Canadian giant Aurora Cannabis Inc. (Nasdaq: ACB) (TSX: ACB) has six months to get its share price back above $1 or face the specter of losing its Nasdaq listing, the company was told by the exchange’s management group.
Nasdaq Stock Market LLC told the Canadian cannabis giant it hasn’t met its minimum stock price requirement since Feb. 8, as its share price closed below a U.S. dollar for 30 consecutive business days.
The stock has slumped to 68 cents since hitting $150 five years ago.
The news came five days after Aurora asked Canadian regulators to approve a $650 million plan to sell more shares of stock and debt in exchange for some cozy capital.
With a Sept. 20 deadline, the exchange gave Aurora roughly six months to close at or above $1 for at least 10 consecutive business days. Nasdaq said that it has the discretion to extend this 10-day period in certain circumstances.
Aurora said that the letter doesn’t impact the day-to-day trading of Aurora’s shares or result in its delisting. The warning also doesn’t affect the company’s compliance status with the Toronto Stock Exchange, which doesn’t have a minimum price requirement.
The company said in a statement that it will actively monitor its share price throughout the compliance period and “consider all available options to resolve the deficiency” with every intention to regain compliance and maintain its listing.
Paths could involve finding new ways to boost investor confidence, exploring more financial restructuring options, or executing reverse stock splits to increase share prices.
A few cannabis companies have been struggling lately to keep their stock prices above a dollar.
In January, Village Farms International Inc. (Nasdaq: VFF) managed to raise about $25 million, even though it reduced the value of its CEO’s stake to less than 10% of the company.
Some firms, like Canopy Growth Corp. (TSX: WEED) (Nasdaq: CGC), have been able to stay above the $1 mark despite plans to sell $150 million worth of convertible debt.
On the other hand, companies like C21 Investments Inc. (CSE: CXXI) (OTCQX: CXXIF) have halted dilution plans to satisfy shareholders.
Frank Colombo, director of data analytics at Viridian Capital Advisors, suggested in a letter Monday morning that several factors contribute to the underperformance of cannabis stocks in recent years, including the failure of the SAFE Act, CSA Schedule 1 status limiting companies’ access to major exchanges, and IRS rule 280e making it difficult for companies to become cash positive.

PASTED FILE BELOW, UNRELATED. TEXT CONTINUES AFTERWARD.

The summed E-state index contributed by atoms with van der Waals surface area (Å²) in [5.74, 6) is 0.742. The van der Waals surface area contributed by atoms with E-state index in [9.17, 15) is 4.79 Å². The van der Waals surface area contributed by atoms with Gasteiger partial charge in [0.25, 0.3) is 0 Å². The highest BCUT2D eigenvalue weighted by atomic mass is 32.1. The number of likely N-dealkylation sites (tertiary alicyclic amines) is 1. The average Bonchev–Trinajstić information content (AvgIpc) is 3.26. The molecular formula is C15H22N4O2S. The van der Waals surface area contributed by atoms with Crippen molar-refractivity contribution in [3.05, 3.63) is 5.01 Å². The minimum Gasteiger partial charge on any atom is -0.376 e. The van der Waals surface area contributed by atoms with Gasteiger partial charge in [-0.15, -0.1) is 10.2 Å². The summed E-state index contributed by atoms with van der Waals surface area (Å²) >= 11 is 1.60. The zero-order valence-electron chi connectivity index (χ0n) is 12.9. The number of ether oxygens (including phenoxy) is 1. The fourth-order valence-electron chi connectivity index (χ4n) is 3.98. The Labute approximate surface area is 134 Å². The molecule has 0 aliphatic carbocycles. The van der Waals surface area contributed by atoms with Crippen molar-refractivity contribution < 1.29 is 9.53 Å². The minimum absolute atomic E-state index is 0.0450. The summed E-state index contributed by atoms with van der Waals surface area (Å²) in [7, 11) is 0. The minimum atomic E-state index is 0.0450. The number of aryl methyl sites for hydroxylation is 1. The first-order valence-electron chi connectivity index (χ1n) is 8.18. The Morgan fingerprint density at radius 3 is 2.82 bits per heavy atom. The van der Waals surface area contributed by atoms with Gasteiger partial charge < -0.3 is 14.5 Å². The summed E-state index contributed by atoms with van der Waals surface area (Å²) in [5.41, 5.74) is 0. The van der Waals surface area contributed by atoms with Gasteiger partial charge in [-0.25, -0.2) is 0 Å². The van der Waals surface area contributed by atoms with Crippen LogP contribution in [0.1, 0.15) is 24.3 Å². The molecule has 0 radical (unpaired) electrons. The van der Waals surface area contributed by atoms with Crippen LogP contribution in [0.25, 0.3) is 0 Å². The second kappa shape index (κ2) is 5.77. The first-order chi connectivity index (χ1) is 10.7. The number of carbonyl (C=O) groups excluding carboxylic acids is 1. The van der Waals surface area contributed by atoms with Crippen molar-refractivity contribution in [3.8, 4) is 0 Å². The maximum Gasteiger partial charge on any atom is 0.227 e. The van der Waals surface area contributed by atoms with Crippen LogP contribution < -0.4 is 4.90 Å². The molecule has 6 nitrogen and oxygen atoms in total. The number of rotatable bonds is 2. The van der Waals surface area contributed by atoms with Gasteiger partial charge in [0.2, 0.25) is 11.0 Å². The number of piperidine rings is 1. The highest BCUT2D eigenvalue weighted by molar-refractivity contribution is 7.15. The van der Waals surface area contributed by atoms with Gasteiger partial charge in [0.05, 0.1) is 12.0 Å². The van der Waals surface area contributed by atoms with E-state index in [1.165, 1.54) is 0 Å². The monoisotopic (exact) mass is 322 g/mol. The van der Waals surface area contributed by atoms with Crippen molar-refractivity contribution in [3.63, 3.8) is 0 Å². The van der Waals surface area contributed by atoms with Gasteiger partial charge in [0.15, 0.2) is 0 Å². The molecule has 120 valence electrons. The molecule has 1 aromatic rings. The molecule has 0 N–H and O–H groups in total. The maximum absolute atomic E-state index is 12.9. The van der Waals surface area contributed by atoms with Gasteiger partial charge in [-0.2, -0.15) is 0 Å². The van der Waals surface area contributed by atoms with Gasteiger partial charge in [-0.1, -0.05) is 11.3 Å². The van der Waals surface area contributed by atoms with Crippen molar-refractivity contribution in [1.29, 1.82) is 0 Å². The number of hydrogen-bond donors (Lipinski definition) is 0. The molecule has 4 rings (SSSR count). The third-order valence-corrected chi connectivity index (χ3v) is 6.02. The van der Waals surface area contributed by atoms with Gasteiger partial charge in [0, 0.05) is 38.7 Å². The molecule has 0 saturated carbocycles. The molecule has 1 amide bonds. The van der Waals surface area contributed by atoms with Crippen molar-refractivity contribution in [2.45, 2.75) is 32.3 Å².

However, the underperformance of both cannabis and psychedelic stocks cannot be fully explained by these factors alone, he said, as they face stigma and investor skepticism about their long-term profitability. Colombo suggested that investors need patience and a long-term perspective to benefit from the potential undervaluation in the emerging industries.
“A simple legislative action like SAFE will not easily change these factors,” he wrote. “Expecting either of these sectors to outperform in a capital starved, risk-off, likely recessionary period is unrealistic.”
In the meantime, he suggested focusing on companies with positive cash flow or more than a year of liquidity.
Cannabis capital raises remain at a multiyear low. Only $544.97 million has been raised in the first 11 weeks of the year versus $1.15 billion last year, Viridian wrote in a March 22 note.
Debt accounts for 53.1% of the total capital raised, while public companies have only managed to raise 65.1% of the total capital year-to-date, a decrease from 79.1% last year.
Jesse Redmond at Water Tower Research wrote in a March 27 note that the largest cannabis ETF and MSOs reached an all-time low last week.
“When stocks hit new lows, this can trigger sell programs and systematic trend followers also use this as an entry point for short positions,” he said.
Since its peak on February 10, 2021, MSOs have declined by 89.43%.